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Psychooncology. 1999 Mar-Apr;8(2):155-66.

Cancer patients' coping styles and doctor-patient communication.

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  • 1Department of Medical Psychology, Academic Medical Center, Amsterdam, The Netherlands. L.M.Ong@AMC.UVA.NL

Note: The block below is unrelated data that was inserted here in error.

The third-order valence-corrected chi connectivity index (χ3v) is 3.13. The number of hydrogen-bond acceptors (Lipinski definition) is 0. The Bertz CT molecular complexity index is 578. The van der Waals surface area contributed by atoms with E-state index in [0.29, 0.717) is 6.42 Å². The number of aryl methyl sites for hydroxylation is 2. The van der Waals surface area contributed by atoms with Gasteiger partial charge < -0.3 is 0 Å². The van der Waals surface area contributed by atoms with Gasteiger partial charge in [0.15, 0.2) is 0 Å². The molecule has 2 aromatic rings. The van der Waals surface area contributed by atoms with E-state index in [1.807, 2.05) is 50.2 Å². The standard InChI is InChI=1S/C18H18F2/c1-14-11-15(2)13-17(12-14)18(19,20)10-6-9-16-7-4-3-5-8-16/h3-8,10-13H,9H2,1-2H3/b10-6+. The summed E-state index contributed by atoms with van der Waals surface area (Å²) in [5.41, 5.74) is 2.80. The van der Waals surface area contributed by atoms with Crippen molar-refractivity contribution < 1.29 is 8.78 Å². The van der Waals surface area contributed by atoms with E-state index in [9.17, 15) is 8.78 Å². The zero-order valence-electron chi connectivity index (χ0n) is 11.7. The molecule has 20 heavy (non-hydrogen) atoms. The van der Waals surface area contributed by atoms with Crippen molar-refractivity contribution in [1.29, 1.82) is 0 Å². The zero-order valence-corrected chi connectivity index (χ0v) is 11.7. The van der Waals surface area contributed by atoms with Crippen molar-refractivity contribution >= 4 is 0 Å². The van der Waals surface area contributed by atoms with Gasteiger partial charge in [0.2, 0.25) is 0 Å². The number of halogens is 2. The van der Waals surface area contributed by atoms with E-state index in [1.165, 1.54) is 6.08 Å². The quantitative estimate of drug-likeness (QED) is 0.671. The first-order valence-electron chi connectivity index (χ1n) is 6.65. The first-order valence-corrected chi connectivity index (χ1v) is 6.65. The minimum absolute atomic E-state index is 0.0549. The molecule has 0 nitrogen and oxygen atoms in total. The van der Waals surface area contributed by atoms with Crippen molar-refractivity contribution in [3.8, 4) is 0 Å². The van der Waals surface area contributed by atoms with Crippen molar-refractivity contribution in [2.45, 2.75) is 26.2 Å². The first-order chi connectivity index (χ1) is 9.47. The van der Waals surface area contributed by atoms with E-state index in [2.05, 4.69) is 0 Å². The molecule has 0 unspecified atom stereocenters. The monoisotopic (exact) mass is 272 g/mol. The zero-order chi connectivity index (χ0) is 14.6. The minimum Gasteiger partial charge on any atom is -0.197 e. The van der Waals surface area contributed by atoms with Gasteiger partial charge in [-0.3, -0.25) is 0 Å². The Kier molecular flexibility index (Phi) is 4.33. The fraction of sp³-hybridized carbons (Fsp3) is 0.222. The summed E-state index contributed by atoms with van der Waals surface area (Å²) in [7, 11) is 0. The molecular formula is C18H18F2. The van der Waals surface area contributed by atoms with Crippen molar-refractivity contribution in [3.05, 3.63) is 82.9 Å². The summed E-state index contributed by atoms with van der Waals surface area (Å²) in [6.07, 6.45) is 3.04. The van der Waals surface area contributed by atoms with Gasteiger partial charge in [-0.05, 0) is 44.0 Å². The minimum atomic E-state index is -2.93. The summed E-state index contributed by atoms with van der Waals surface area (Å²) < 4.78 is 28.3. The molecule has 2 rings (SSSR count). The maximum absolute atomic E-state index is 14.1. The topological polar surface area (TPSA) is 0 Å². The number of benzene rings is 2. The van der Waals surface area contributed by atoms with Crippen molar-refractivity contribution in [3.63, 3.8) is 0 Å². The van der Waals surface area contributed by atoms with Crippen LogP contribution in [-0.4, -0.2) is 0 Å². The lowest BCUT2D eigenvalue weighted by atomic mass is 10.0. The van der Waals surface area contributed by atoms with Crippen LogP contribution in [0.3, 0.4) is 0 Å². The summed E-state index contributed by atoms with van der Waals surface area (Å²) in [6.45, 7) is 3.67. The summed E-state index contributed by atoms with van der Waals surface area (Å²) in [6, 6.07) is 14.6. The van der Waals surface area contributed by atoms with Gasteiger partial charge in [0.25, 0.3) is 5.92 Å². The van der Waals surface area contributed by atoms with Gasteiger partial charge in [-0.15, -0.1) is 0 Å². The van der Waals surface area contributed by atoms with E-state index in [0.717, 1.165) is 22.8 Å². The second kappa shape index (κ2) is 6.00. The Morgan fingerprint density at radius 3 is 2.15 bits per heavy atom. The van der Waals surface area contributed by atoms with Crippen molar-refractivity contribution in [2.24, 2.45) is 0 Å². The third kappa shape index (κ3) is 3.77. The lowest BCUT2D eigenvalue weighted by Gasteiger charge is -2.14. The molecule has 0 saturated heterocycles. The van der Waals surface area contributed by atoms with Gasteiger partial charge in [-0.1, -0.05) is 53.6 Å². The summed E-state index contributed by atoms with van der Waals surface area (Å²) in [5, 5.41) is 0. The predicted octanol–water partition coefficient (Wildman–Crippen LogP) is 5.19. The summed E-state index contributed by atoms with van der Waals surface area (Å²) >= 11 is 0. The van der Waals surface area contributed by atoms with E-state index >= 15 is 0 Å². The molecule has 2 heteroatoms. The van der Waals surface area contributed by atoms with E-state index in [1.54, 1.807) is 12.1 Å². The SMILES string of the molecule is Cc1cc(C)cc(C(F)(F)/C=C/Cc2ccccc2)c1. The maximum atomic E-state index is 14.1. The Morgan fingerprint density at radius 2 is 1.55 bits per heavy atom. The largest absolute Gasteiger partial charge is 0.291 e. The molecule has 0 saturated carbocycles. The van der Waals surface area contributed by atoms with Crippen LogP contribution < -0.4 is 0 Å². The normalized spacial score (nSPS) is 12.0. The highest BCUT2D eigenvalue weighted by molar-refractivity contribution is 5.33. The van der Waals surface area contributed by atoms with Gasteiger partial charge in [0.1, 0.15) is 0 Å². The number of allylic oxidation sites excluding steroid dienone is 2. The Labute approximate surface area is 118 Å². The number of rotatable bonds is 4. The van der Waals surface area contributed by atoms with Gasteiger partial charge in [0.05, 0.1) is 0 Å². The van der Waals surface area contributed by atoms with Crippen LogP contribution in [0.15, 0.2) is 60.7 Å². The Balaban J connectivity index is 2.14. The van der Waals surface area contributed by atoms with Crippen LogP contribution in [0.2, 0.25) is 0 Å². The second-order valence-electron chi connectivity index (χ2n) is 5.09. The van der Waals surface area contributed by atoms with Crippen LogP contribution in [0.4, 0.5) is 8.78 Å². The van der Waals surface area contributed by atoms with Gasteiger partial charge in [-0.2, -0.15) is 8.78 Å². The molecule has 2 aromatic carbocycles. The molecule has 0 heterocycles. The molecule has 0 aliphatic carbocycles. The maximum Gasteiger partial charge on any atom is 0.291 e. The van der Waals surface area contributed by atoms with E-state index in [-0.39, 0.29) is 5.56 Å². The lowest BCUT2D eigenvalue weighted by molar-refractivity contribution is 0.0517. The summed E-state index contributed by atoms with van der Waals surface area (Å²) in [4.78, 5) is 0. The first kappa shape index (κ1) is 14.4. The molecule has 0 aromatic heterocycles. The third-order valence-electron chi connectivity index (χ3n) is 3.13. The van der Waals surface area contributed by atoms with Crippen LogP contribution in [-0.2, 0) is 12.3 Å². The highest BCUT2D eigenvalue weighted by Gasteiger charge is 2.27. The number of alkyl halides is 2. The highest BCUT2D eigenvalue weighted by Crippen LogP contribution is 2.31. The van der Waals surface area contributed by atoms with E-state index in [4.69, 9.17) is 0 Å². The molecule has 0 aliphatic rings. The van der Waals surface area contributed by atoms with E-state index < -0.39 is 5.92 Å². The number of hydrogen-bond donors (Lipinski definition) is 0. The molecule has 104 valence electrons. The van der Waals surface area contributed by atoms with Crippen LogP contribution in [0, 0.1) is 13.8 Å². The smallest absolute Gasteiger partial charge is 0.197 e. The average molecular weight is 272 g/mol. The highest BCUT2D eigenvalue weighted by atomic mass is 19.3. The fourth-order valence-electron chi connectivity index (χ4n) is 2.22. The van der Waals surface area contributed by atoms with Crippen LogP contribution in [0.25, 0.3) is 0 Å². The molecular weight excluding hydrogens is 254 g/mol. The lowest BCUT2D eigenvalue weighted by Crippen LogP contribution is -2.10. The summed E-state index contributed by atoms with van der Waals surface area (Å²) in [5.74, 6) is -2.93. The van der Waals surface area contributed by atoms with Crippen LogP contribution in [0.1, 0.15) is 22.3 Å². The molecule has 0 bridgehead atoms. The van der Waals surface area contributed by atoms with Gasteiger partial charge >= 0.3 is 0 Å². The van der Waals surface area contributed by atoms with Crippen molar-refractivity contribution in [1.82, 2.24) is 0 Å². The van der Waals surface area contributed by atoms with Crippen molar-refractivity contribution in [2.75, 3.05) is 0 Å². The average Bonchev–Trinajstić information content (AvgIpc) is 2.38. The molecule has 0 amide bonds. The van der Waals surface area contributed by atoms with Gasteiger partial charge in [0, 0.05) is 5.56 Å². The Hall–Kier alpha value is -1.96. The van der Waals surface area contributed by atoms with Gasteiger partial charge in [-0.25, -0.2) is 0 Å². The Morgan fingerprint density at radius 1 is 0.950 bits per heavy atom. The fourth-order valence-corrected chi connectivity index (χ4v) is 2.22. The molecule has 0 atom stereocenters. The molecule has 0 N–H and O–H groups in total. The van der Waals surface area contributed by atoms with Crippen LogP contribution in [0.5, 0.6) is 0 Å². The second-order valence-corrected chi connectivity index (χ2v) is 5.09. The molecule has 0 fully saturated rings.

Monitoring and blunting styles have become relevant concepts regarding their potential impact on patients' and doctors' behaviors. The present study aimed at investigating the relation between cancer patients' coping styles and doctor-patient communication and global affect. Coping styles were assessed by means of the Threatening Medical Situations Inventory (TMSI). Since a shortened version of the TMSI was used, the validity of this instrument was also evaluated. First, it was examined whether the two factor structure of the original TMSI could be confirmed in our version. Then, the relation between coping style and patients' preferences for information and participation in decision-making was evaluated. Second, the relation between monitoring and blunting and patients' age, sex, education, quality of life and prognosis was investigated. Finally, the relation between patients' coping styles and communicative behaviors and global affect of both patients and physicians during the initial oncological consultation was examined. Patients (N = 123) visited their gynaecologist or medical oncologist for an initial discussion of possible treatment. Patients' coping styles, socio-demographics, preference for information and participation in decision-making, quality of life and prognosis were assessed by postal questionnaire prior to the visit to the outpatient clinic. The consultation was audiotaped and analysed according to Roter's Interaction Analysis System, to identify instrumental and affective communicative behaviors of both patients and physicians. The two factor structure of the TMSI could be confirmed. A monitoring style was related to a preference for detailed information (r = 0.23) and participation in medical decision-making (r = 0.23). A monitoring style was also related to patient question-asking (r = 0.25) and patient dominance (r = 0.23). To conclude, the validity of the shortened TMSI is satisfactory. Also, cancer patients' coping styles are not related to other personal and disease characteristics. Further, a monitoring style seems to have an impact on patients' question-asking and dominance during the oncological consultation.

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